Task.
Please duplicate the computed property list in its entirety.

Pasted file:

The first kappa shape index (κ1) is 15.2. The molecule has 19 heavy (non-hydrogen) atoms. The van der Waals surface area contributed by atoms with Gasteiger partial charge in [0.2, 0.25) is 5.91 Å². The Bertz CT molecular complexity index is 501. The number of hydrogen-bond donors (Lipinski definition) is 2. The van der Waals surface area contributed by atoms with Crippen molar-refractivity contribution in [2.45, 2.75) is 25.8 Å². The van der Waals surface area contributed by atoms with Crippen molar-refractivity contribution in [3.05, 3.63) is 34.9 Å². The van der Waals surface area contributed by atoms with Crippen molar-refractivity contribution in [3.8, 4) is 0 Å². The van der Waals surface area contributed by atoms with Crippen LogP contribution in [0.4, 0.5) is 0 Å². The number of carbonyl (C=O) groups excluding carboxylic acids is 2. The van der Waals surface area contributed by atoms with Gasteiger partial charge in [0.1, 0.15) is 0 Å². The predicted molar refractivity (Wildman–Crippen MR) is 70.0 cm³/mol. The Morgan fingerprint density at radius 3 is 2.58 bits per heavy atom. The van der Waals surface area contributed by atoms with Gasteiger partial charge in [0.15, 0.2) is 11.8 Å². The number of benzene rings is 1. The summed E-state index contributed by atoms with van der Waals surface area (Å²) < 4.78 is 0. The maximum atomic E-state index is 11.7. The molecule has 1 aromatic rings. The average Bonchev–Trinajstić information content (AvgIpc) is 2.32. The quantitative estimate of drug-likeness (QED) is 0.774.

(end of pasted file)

The first kappa shape index (κ1) is 15.2. The molecule has 19 heavy (non-hydrogen) atoms. The van der Waals surface area contributed by atoms with Gasteiger partial charge in [0.2, 0.25) is 5.91 Å². The Bertz CT molecular complexity index is 501. The number of hydrogen-bond donors (Lipinski definition) is 2. The van der Waals surface area contributed by atoms with Crippen molar-refractivity contribution in [2.45, 2.75) is 25.8 Å². The van der Waals surface area contributed by atoms with Crippen molar-refractivity contribution in [3.05, 3.63) is 34.9 Å². The van der Waals surface area contributed by atoms with Crippen molar-refractivity contribution in [3.8, 4) is 0 Å². The van der Waals surface area contributed by atoms with Crippen LogP contribution in [0.4, 0.5) is 0 Å². The number of carbonyl (C=O) groups excluding carboxylic acids is 2. The van der Waals surface area contributed by atoms with Gasteiger partial charge in [0.1, 0.15) is 0 Å². The predicted molar refractivity (Wildman–Crippen MR) is 70.0 cm³/mol. The Morgan fingerprint density at radius 3 is 2.58 bits per heavy atom. The van der Waals surface area contributed by atoms with Gasteiger partial charge in [0.15, 0.2) is 11.8 Å². The number of benzene rings is 1. The summed E-state index contributed by atoms with van der Waals surface area (Å²) < 4.78 is 0. The maximum atomic E-state index is 11.7. The molecule has 1 aromatic rings. The average Bonchev–Trinajstić information content (AvgIpc) is 2.32. The quantitative estimate of drug-likeness (QED) is 0.774.